[11] kDepartment of Genetics, Ecology and Evolution, Universidade Federal de Minas Gerais , Belo Horizonte, 31270-901, Brazil;
                [12] lCentro Nacional de Avaliação da Biodiversidade e de Pesquisa e Conservação do Cerrado, Instituto Chico Mendes de Conservação da Biodiversidade , Brasilia, 70670-350, Brazil;
                [13] mPrivate address, Nova Xavantina, MT, 78690-000, Brazil;
                [14] nInstituto Pró-Carnívoros , Atibaia, 12945-010, Brazil;
                [15] oInstituto Nacional de Ciência e Tecnologia em Ecologia Evolução Conservação da Biodiverside, Universidade Federal de Goiás Goiânia, 74690-900, Brazil;
                [16] pSmithsonian-Mason School of Conservation, George Mason University , Front Royal, VA 22630
                Author notes
                1To whom correspondence may be addressed. Email: dechavezv@ 123456g.ucla.edu or rwayne@ 123456ucla.edu .

                Edited by David Hillis, The University of Texas at Austin, Austin, TX; received April 11, 2022; accepted June 28, 2022

                Author contributions: D.E.C., E.E., K.-P.K., and R.K.W. designed research; D.E.C., I.G., E.E., K.-P.K., and R.K.W. performed research; D.E.C., H.V.F., F.S.G., L.T., R.C.d.P., F.H.G.R., R.S.P.J., E.S.L., N.S., and W.E.J. contributed new reagents/analytic tools; D.E.C., I.G., T.H., R.B.D., and P.B.F. analyzed data; D.E.C., I.G., E.E., K.-P.K., and R.K.W. wrote the paper; R.C.d.P. and F.H.G.R. provided samples and field data on wild-caught maned wolves; R.S.P.J. and E.S.L. provided samples and field data on wild-caught bush dogs; and N.S. and W.E.J. organized and coordinated the sample collection and sequencing of the captive-bred maned wolf and bush dog genomes.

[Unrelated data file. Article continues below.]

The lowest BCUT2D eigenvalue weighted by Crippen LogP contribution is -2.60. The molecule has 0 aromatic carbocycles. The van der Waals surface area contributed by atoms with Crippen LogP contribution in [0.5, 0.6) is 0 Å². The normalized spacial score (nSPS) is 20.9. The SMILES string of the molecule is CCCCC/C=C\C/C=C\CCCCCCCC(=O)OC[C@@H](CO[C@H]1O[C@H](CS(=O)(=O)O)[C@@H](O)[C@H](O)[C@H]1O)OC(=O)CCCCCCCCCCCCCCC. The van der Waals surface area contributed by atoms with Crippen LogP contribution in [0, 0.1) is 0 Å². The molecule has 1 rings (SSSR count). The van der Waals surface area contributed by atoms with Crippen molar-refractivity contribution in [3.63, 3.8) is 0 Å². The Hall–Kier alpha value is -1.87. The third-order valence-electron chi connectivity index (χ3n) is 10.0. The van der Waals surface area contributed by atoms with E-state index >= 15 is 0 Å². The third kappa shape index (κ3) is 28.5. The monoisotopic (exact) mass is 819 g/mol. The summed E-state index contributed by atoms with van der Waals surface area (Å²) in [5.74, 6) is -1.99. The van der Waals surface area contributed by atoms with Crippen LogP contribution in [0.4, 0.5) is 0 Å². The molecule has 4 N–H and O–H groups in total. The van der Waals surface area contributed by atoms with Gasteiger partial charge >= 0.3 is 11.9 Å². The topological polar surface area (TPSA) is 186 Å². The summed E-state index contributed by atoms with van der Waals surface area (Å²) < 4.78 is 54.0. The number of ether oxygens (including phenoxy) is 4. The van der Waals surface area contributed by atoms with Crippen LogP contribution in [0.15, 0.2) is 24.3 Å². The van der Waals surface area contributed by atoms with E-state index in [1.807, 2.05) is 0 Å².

Author information
                Copyright © 2022 the Author(s). Published by PNAS.

                This open access article is distributed under Creative Commons Attribution License 4.0 (CC BY).

                : 28 June 2022
                Page count
                Pages: 12
                Funded by: National Science Foundation (NSF) 100000001
                Award ID: DEB20150429
                Award Recipient : Klaus-Peter Koepfli
                Funded by: Secretaría de Educación Superior, Ciencia, Tecnología e Innovación (SENESCYT) 501100004299
                Award ID: 2014-AR2Q4895
                Award Recipient : Daniel Eduardo Chavez
                Funded by: MCTI | CNPq | Instituto Nacional de Ciência e Tecnologia da Criosfera (INCT da Criosfera) 501100010688
                Award ID: 310803/2015-2 and 309068/2019-3
                Award Recipient : Eduardo Eizirik
                Biological Sciences

                south america,genomes,canidae,neotropics,positive selection
                south america, genomes, canidae, neotropics, positive selection